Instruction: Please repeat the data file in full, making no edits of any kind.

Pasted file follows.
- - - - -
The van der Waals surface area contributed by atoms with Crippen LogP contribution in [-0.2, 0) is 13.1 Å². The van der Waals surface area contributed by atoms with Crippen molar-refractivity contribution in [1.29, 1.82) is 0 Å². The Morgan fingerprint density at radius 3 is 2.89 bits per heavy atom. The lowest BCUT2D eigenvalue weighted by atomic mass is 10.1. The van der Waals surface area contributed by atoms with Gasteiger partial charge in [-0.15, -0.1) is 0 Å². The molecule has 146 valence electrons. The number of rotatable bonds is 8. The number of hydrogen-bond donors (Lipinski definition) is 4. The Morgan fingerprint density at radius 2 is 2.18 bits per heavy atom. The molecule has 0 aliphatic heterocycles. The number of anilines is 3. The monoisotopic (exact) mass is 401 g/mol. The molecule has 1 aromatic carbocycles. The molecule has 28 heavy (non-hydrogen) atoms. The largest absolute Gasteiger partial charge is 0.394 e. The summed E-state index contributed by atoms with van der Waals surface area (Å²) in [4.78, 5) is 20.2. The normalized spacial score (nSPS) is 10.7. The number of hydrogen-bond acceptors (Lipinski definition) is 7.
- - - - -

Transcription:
The van der Waals surface area contributed by atoms with Crippen LogP contribution in [-0.2, 0) is 13.1 Å². The van der Waals surface area contributed by atoms with Crippen molar-refractivity contribution in [1.29, 1.82) is 0 Å². The Morgan fingerprint density at radius 3 is 2.89 bits per heavy atom. The lowest BCUT2D eigenvalue weighted by atomic mass is 10.1. The van der Waals surface area contributed by atoms with Gasteiger partial charge in [-0.15, -0.1) is 0 Å². The molecule has 146 valence electrons. The number of rotatable bonds is 8. The number of hydrogen-bond donors (Lipinski definition) is 4. The Morgan fingerprint density at radius 2 is 2.18 bits per heavy atom. The molecule has 0 aliphatic heterocycles. The number of anilines is 3. The monoisotopic (exact) mass is 401 g/mol. The molecule has 1 aromatic carbocycles. The molecule has 28 heavy (non-hydrogen) atoms. The largest absolute Gasteiger partial charge is 0.394 e. The summed E-state index contributed by atoms with van der Waals surface area (Å²) in [4.78, 5) is 20.2. The normalized spacial score (nSPS) is 10.7. The number of hydrogen-bond acceptors (Lipinski definition) is 7.